Tag Archives: Strikes

Eduardo Porter had a nice piece in the New York Times two days ago entitled “Unionizing the Bottom of the Pay Scale.” His article dovetails with my recent post here on how mainstream economics has little to say about the the problem of growing structural demand for low-skill service workers.

In Porter’s words:

“To improve the lives of American workers, most economists argue, we might do better by focusing on education to equip them with the skills to perform more productive, better-paid jobs.

But this argument overlooks the fact that the McJob is hardly a niche of the labor market reserved for the uneducated few. Rather, it might be the biggest job of our future.”

He goes on to note that “In countries where more than half of workers belong to a union, only 12 percent of jobs pay” low-wages.

For readers who have not been following this union drive, Steven Greenhouse also had a story on it last week, in which he quoted eminent labor sociologist Ruth Milkman on the problem of organizing such a transient workforce.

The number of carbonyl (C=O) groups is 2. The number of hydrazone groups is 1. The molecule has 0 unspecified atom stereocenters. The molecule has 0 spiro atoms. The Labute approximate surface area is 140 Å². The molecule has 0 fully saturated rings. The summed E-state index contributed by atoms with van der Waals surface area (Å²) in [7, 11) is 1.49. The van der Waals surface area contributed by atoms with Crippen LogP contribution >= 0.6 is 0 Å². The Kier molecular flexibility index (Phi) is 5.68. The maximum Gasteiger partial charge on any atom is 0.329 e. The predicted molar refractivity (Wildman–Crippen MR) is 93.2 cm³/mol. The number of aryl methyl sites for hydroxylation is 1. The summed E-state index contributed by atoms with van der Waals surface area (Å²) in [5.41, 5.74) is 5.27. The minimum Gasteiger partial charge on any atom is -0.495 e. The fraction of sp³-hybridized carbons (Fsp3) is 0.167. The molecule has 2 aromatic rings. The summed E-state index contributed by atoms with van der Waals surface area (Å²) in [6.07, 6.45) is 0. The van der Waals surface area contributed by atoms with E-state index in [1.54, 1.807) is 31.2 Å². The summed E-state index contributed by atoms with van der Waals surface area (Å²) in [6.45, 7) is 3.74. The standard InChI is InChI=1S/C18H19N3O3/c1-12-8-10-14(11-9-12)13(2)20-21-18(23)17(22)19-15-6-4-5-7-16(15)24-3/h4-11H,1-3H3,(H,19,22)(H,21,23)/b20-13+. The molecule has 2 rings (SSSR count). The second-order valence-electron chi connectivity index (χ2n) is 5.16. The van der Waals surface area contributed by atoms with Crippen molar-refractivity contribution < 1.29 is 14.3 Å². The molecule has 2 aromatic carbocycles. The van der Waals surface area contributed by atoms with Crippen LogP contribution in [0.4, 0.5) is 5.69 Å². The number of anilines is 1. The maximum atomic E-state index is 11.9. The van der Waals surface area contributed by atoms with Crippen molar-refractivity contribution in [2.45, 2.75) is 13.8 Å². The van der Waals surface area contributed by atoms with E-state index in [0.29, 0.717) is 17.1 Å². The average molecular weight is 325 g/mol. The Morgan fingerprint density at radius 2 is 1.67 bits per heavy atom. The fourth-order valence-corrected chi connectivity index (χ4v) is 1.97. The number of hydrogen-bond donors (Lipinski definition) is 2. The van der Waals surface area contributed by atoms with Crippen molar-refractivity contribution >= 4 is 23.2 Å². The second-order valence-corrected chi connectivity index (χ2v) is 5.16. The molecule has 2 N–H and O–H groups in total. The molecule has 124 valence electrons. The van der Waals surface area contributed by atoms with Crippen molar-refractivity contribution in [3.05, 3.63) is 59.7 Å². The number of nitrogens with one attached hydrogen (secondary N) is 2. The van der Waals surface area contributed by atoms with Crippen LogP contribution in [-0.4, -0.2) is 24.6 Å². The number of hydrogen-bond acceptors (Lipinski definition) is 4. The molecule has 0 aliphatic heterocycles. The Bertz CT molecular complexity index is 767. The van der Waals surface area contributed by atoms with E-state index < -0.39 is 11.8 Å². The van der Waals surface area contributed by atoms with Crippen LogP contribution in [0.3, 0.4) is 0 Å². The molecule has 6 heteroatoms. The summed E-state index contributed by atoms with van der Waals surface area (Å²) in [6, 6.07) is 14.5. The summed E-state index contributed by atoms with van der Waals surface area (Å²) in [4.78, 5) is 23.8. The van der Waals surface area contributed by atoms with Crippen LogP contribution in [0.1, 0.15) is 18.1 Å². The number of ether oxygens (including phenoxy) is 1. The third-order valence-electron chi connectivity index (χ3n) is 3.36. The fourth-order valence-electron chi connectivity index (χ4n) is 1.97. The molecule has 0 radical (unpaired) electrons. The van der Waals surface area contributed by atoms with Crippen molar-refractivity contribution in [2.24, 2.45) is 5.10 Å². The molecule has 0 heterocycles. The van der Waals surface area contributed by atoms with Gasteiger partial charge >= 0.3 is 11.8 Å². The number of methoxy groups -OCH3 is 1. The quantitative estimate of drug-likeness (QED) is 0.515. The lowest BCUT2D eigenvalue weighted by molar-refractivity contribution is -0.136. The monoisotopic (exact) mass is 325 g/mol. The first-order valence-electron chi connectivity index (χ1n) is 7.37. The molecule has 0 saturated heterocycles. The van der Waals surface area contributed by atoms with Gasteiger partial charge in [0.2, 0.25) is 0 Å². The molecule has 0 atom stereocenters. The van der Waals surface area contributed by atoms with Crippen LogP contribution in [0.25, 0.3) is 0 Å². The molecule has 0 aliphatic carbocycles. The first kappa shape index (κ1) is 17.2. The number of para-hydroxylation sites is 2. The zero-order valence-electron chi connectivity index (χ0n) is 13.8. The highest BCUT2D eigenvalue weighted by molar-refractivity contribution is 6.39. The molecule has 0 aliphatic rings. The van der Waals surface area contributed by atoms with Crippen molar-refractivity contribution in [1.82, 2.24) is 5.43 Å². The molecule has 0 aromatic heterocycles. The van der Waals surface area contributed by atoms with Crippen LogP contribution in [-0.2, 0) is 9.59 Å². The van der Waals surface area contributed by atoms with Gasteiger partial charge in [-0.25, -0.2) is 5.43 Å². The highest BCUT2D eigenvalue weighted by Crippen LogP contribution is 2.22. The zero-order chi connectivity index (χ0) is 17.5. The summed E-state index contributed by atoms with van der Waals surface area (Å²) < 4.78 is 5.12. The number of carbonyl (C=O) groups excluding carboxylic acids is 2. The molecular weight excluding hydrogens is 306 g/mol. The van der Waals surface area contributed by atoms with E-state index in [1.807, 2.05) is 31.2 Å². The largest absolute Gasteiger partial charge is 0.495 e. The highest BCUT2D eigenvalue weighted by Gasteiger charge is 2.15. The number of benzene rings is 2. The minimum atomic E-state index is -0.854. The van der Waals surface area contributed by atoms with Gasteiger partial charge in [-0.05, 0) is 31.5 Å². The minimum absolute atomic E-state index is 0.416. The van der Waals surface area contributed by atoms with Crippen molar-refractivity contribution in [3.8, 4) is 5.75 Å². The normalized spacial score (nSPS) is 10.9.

In 1981, Ronald Reagan, the only U.S. President who had also been a union president, fired 10,000 air traffic controllers. As Joseph McCartin argues in his new book Collision Course, “No strike in American history unfolded more visibly before the eyes of the American people or impressed itself more quickly and more deeply into the public consciousness of its time than the PATCO strike. No strike proved more costly to break. And no strike since the advent of the New Deal damaged the U.S. labor movement more” (pg. 300).    Read More